Last week you saw Ivana talk about language processing. Most of her work focuses on the high level.
Next week Peter will talk to you about complex neuron models.
Today, I'm going to talk about my work at the top.
We know how to:
We used these components to:
Now, let's try:
Given a verb-noun pair from a limited vocabulary, execute the appropriate action.
NONEto indicate execute action
vis_sequence = 'SAY HELLO NONE WRITE GOODBYE NONE GOODBYE SAY NONE'.split() def input_vision(t): index = init(t / 0.5) % len(sequence) return sequence[index]
import nengo import nengo.spa as spa
D = 64 model = spa.SPA()
# See "Large-scale cognitive model design using the Nengo neural simulator" by Sughanda et al. for code # http://compneuro.uwaterloo.ca/publications/sharma2016.html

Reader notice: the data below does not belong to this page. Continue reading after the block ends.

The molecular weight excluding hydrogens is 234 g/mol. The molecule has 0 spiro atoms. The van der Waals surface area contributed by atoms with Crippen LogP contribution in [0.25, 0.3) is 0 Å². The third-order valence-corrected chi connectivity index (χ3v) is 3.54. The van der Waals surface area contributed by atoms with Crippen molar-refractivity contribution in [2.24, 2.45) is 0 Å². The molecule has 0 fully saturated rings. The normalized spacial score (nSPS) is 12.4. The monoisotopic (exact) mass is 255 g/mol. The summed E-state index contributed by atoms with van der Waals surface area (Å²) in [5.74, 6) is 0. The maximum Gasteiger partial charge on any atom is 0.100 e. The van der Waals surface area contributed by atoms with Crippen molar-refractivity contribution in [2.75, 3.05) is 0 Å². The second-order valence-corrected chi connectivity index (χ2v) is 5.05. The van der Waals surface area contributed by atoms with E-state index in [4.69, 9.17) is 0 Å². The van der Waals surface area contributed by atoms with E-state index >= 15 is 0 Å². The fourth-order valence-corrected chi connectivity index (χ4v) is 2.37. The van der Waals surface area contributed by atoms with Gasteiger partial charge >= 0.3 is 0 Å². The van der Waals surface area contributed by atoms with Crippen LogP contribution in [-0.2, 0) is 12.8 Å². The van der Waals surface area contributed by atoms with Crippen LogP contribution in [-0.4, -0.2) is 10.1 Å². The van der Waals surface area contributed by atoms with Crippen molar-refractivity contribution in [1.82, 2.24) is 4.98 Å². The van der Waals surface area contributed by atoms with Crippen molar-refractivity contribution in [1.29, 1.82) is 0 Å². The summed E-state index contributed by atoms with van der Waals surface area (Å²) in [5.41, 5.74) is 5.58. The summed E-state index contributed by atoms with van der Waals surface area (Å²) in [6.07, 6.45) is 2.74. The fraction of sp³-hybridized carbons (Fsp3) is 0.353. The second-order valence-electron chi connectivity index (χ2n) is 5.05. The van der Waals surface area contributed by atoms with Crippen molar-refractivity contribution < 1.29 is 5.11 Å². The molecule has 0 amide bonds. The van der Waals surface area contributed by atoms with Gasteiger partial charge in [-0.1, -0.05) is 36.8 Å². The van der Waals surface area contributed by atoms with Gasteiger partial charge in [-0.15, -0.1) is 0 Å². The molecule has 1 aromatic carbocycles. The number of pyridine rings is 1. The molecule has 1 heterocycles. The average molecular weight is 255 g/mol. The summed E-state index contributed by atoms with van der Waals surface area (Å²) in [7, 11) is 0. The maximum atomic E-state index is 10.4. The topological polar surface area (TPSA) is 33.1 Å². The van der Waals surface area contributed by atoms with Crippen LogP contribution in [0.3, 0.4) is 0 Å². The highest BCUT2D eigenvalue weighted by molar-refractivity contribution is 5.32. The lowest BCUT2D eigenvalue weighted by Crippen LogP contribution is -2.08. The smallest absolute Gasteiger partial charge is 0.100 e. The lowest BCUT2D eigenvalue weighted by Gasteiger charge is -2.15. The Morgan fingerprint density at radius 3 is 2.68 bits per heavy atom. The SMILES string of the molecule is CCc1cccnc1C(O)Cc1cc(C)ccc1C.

If you want to integrate multiple complex behaviours, which Spaun actually does, you get an unmanageable amounts of code.
"If someone wants to implement a new task into Spaun requiring a new module, they're better off reimplementing Spaun entirely than trying to edit the code." - Xuan Choo, creator of Spaun
That seems bad. How can fix this?
Humans get better at a task if it's repeated. How can we include this in our networks?
This only works for basic input-output mapping. Further research needed for motor sequence chunking and other complex tasks.
You have to use approximations:
Does a Voja-based associative memory match MEG and fMRI data? No.
What does? I'm working on it.
Ideas for projects requiring refining and discussion: https://github.com/ctn-waterloo/modelling_ideas/issues
StackOverflow for cognitive modelling, psychology and neuroscience, good for getting summary of literature: https://psychology.stackexchange.com/help/on-topic